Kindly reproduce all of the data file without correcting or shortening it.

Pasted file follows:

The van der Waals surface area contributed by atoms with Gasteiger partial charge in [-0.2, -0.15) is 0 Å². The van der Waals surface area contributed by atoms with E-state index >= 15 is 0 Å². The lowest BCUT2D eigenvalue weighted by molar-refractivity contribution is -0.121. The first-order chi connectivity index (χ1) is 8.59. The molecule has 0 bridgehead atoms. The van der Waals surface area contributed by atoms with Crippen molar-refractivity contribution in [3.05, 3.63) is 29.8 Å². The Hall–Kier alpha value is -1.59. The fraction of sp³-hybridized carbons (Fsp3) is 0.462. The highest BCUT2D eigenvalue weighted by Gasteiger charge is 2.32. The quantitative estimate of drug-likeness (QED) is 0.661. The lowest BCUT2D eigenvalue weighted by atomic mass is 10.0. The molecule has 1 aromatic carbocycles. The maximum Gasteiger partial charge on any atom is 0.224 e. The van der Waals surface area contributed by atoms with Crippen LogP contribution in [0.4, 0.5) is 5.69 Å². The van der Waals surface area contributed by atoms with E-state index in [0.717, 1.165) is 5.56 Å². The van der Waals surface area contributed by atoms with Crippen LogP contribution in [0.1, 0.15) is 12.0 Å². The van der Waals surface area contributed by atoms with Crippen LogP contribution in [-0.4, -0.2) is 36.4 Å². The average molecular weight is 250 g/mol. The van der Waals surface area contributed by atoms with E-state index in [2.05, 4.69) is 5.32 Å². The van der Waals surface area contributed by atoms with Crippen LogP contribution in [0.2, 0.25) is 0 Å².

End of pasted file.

The van der Waals surface area contributed by atoms with Gasteiger partial charge in [-0.2, -0.15) is 0 Å². The van der Waals surface area contributed by atoms with E-state index >= 15 is 0 Å². The lowest BCUT2D eigenvalue weighted by molar-refractivity contribution is -0.121. The first-order chi connectivity index (χ1) is 8.59. The molecule has 0 bridgehead atoms. The van der Waals surface area contributed by atoms with Crippen molar-refractivity contribution in [3.05, 3.63) is 29.8 Å². The Hall–Kier alpha value is -1.59. The fraction of sp³-hybridized carbons (Fsp3) is 0.462. The highest BCUT2D eigenvalue weighted by Gasteiger charge is 2.32. The quantitative estimate of drug-likeness (QED) is 0.661. The lowest BCUT2D eigenvalue weighted by atomic mass is 10.0. The molecule has 1 aromatic carbocycles. The maximum Gasteiger partial charge on any atom is 0.224 e. The van der Waals surface area contributed by atoms with Crippen LogP contribution in [0.4, 0.5) is 5.69 Å². The van der Waals surface area contributed by atoms with E-state index in [0.717, 1.165) is 5.56 Å². The van der Waals surface area contributed by atoms with Crippen LogP contribution in [0.1, 0.15) is 12.0 Å². The van der Waals surface area contributed by atoms with Crippen LogP contribution in [-0.4, -0.2) is 36.4 Å². The average molecular weight is 250 g/mol. The van der Waals surface area contributed by atoms with E-state index in [2.05, 4.69) is 5.32 Å². The van der Waals surface area contributed by atoms with Crippen LogP contribution in [0.2, 0.25) is 0 Å².